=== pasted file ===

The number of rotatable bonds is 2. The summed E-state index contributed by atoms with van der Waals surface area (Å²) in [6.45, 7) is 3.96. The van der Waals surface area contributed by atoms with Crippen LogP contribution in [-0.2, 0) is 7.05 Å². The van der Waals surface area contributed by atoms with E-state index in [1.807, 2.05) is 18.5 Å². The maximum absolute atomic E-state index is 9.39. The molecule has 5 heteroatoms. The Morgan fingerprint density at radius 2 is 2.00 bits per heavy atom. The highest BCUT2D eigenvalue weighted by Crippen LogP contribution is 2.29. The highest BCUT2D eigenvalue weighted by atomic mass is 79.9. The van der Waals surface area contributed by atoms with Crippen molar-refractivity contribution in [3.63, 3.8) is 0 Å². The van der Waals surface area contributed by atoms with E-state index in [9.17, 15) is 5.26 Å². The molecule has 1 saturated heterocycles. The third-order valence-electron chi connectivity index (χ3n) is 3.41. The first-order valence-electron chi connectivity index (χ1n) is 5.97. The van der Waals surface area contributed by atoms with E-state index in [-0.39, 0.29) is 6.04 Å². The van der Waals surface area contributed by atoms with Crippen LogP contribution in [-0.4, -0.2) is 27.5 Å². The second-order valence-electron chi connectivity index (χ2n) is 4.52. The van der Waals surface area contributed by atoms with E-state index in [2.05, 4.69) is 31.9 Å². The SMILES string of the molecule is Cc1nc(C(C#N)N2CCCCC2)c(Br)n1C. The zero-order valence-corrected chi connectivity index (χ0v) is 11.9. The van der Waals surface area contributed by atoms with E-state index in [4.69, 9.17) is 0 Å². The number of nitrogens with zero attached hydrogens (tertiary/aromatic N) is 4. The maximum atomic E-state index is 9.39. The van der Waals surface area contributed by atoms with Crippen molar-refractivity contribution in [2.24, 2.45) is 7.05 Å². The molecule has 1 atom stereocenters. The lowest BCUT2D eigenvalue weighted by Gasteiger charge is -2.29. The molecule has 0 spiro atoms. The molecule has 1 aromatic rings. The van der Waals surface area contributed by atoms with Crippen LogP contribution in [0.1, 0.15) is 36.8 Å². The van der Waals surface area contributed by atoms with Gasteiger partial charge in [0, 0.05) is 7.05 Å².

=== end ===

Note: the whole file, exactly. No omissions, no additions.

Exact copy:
The number of rotatable bonds is 2. The summed E-state index contributed by atoms with van der Waals surface area (Å²) in [6.45, 7) is 3.96. The van der Waals surface area contributed by atoms with Crippen LogP contribution in [-0.2, 0) is 7.05 Å². The van der Waals surface area contributed by atoms with E-state index in [1.807, 2.05) is 18.5 Å². The maximum absolute atomic E-state index is 9.39. The molecule has 5 heteroatoms. The Morgan fingerprint density at radius 2 is 2.00 bits per heavy atom. The highest BCUT2D eigenvalue weighted by Crippen LogP contribution is 2.29. The highest BCUT2D eigenvalue weighted by atomic mass is 79.9. The van der Waals surface area contributed by atoms with Crippen molar-refractivity contribution in [3.63, 3.8) is 0 Å². The van der Waals surface area contributed by atoms with E-state index in [9.17, 15) is 5.26 Å². The molecule has 1 saturated heterocycles. The third-order valence-electron chi connectivity index (χ3n) is 3.41. The first-order valence-electron chi connectivity index (χ1n) is 5.97. The van der Waals surface area contributed by atoms with E-state index in [-0.39, 0.29) is 6.04 Å². The van der Waals surface area contributed by atoms with Crippen LogP contribution in [-0.4, -0.2) is 27.5 Å². The second-order valence-electron chi connectivity index (χ2n) is 4.52. The van der Waals surface area contributed by atoms with E-state index in [2.05, 4.69) is 31.9 Å². The SMILES string of the molecule is Cc1nc(C(C#N)N2CCCCC2)c(Br)n1C. The zero-order valence-corrected chi connectivity index (χ0v) is 11.9. The van der Waals surface area contributed by atoms with E-state index in [4.69, 9.17) is 0 Å². The number of nitrogens with zero attached hydrogens (tertiary/aromatic N) is 4. The maximum atomic E-state index is 9.39. The van der Waals surface area contributed by atoms with Crippen molar-refractivity contribution in [2.24, 2.45) is 7.05 Å². The molecule has 1 atom stereocenters. The lowest BCUT2D eigenvalue weighted by Gasteiger charge is -2.29. The molecule has 0 spiro atoms. The molecule has 1 aromatic rings. The van der Waals surface area contributed by atoms with Crippen LogP contribution in [0.1, 0.15) is 36.8 Å². The van der Waals surface area contributed by atoms with Gasteiger partial charge in [0, 0.05) is 7.05 Å².